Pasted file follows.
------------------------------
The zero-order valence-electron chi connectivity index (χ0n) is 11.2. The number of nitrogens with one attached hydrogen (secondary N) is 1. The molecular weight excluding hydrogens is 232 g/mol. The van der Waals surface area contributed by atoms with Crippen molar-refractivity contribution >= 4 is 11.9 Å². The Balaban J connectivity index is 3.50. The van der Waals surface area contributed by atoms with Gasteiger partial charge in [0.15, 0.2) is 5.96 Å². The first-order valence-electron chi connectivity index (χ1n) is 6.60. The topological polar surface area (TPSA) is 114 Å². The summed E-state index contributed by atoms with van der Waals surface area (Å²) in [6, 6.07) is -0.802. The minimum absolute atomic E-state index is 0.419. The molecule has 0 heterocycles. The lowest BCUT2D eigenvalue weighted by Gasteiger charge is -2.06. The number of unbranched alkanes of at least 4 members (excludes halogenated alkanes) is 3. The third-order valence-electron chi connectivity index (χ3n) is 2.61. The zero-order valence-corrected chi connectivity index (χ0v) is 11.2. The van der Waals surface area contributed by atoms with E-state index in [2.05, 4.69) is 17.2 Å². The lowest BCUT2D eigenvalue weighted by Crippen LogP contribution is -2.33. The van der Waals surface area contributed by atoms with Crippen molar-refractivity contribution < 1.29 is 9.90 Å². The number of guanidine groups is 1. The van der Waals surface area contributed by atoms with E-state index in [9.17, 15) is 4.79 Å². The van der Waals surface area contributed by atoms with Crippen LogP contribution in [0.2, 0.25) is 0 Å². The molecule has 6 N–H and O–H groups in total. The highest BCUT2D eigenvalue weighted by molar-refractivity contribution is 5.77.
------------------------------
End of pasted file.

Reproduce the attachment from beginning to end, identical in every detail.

The zero-order valence-electron chi connectivity index (χ0n) is 11.2. The number of nitrogens with one attached hydrogen (secondary N) is 1. The molecular weight excluding hydrogens is 232 g/mol. The van der Waals surface area contributed by atoms with Crippen molar-refractivity contribution >= 4 is 11.9 Å². The Balaban J connectivity index is 3.50. The van der Waals surface area contributed by atoms with Gasteiger partial charge in [0.15, 0.2) is 5.96 Å². The first-order valence-electron chi connectivity index (χ1n) is 6.60. The topological polar surface area (TPSA) is 114 Å². The summed E-state index contributed by atoms with van der Waals surface area (Å²) in [6, 6.07) is -0.802. The minimum absolute atomic E-state index is 0.419. The molecule has 0 heterocycles. The lowest BCUT2D eigenvalue weighted by Gasteiger charge is -2.06. The number of unbranched alkanes of at least 4 members (excludes halogenated alkanes) is 3. The third-order valence-electron chi connectivity index (χ3n) is 2.61. The zero-order valence-corrected chi connectivity index (χ0v) is 11.2. The van der Waals surface area contributed by atoms with E-state index in [2.05, 4.69) is 17.2 Å². The lowest BCUT2D eigenvalue weighted by Crippen LogP contribution is -2.33. The van der Waals surface area contributed by atoms with Crippen molar-refractivity contribution < 1.29 is 9.90 Å². The number of guanidine groups is 1. The van der Waals surface area contributed by atoms with E-state index in [9.17, 15) is 4.79 Å². The van der Waals surface area contributed by atoms with Crippen LogP contribution in [0.2, 0.25) is 0 Å². The molecule has 6 N–H and O–H groups in total. The highest BCUT2D eigenvalue weighted by molar-refractivity contribution is 5.77.